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“But if you are careful to obey him, following all my instructions, then I will be an enemy to your enemies, and I will oppose those who oppose you” (Exodus 23:22).

This past week I watched the National Spelling Bee which is held annually in Washington, D. C. near Memorial Day weekend. The event is for youth younger than fourteen and those who have not yet completed the eighth grade. What is interesting about the competition is that many of the contestants know each other because they may have participated in a prior year or have a sibling who did so. Because of their familiarity, they often find themselves cheering each other on. In an interview with one of the finalists, she explained that they don’t view the challenge as a threat coming from the other participants but from the word they are given to spell.  In this way, it is “the dictionary who becomes the enemy.” Ultimately they learn a valuable lesson that enemies are sometimes of our own making, embracing: “When people’s lives please the LORD, even their enemies are at peace with them” (Proverbs 16:7).

In warfare we often find that yesterday’s enemies are today’s allies. Nearly seventy-one years after an atomic bomb fell from the skies onto the city of Hiroshima bringing an end to World War II, an American President placed a wreath at the Peace Memorial of that city.  President Obama credited the United States and Japan for forging “not only an alliance but a friendship.”  Relationships are formed in the strangest ways between people whose countries were once adversaries. I recently heard a story of an American man whose mother delivered him in a German bomb shelter while aircraft from the allied forces flew overhead targeting his homeland.  Many decades later he became friends with a local businessman in small town America who flew in one of those bombers. On the occasion that he introduced this friend – he shared the story of his birth and concluded with the tag line, “Thanks for missing.”  It was no doubt meant to be, for: “Though I am surrounded by troubles, you will protect me from the anger of my enemies. You reach out your hand, and the power of your right hand saves me” (Psalm 138:7).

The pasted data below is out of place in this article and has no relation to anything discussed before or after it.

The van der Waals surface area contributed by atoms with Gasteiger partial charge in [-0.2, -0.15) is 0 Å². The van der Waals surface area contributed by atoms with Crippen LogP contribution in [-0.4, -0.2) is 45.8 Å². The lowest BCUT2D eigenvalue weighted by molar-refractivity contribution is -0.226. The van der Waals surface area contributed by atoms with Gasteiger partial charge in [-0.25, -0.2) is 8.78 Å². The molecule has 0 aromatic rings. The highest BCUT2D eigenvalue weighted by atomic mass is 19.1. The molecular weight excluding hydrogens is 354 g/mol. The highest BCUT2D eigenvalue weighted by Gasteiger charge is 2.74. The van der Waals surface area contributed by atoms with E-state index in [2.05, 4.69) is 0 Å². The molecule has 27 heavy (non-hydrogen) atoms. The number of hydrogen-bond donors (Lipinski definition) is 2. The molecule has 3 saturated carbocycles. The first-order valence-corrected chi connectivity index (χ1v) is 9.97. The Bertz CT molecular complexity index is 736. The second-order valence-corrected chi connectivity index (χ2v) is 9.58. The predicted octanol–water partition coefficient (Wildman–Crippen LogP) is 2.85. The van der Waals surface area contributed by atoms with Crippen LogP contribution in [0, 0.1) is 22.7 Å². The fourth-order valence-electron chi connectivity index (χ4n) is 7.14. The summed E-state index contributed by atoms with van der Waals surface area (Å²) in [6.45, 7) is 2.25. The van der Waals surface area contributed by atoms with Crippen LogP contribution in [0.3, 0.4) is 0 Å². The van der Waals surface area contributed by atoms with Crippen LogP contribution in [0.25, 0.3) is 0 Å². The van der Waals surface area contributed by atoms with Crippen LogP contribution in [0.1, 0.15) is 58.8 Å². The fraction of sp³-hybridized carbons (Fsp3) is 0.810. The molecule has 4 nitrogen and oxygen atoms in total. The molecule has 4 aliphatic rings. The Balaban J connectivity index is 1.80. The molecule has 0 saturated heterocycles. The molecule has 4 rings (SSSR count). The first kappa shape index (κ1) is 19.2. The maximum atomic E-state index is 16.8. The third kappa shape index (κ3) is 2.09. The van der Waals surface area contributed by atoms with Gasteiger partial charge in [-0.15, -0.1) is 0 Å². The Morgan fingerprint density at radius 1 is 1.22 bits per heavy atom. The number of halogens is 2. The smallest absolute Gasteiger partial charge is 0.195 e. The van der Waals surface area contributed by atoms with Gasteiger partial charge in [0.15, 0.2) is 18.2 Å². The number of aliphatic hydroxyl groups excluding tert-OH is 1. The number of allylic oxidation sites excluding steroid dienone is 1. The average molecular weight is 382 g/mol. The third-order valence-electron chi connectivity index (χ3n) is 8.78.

As we celebrate this Memorial Day weekend, it’s easy for the meaning of the holiday to lose the significance when we open the backyard pool or invite friends and relatives over to share a meal prepared on the grill.  This unofficial beginning of summer is more than just a three-day weekend.  Memorial Day is a solemn day of remembrance for all those who have given their lives serving in the American armed forces. The holiday, originally known as Decoration Day, started after the Civil War to honor the Union and Confederate dead. Even in that war, opposing ideologies positioned friend against friend and sometimes brother against brother. For all those who have sacrificed for our country, Henry Ward Beecher wrote, “They hover as a cloud of witnesses above this Nation.”

For we who choose to journey with Christ, we must also be aware of the enemy at work in our own lives. Most Biblical scholars agree that there are three. The first of these is the world itself. The Apostle John has written: “Do not love this world nor the things it offers you, for when you love the world, you do not have the love of the Father in you” (1 John 2:15). The world is our outer enemy, but we have an inward one as well which evolves from our own sinful nature. Paul said. “I find then the principle that evil is present in me, the one who wants to do good. For I joyfully concur with the law of God in the inner man, but I see a different law in the members of my body, waging war against the law of my mind and making me a prisoner of the law of sin which is in my members” (Romans 7:22-23). The third and last of these is the shrewd Devil himself, perhaps our greatest foe. “So humble yourselves before God. Resist the devil, and he will flee from you” (James 4:7). In this way it is clear that we are challenged in our own war, just like those who marched onto the field of battle. Therefore, “Fight the good fight for the true faith. Hold tightly to the eternal life to which God has called you, which you have confessed so well before many witnesses” (1 Timothy 6:12). Who can argue that it’s not a battle worth fighting!

REFLECTION: How do you feel about the statement once made by General George S. Patton – “It is foolish and wrong to mourn the men who died. Rather we should thank God that such men lived.”


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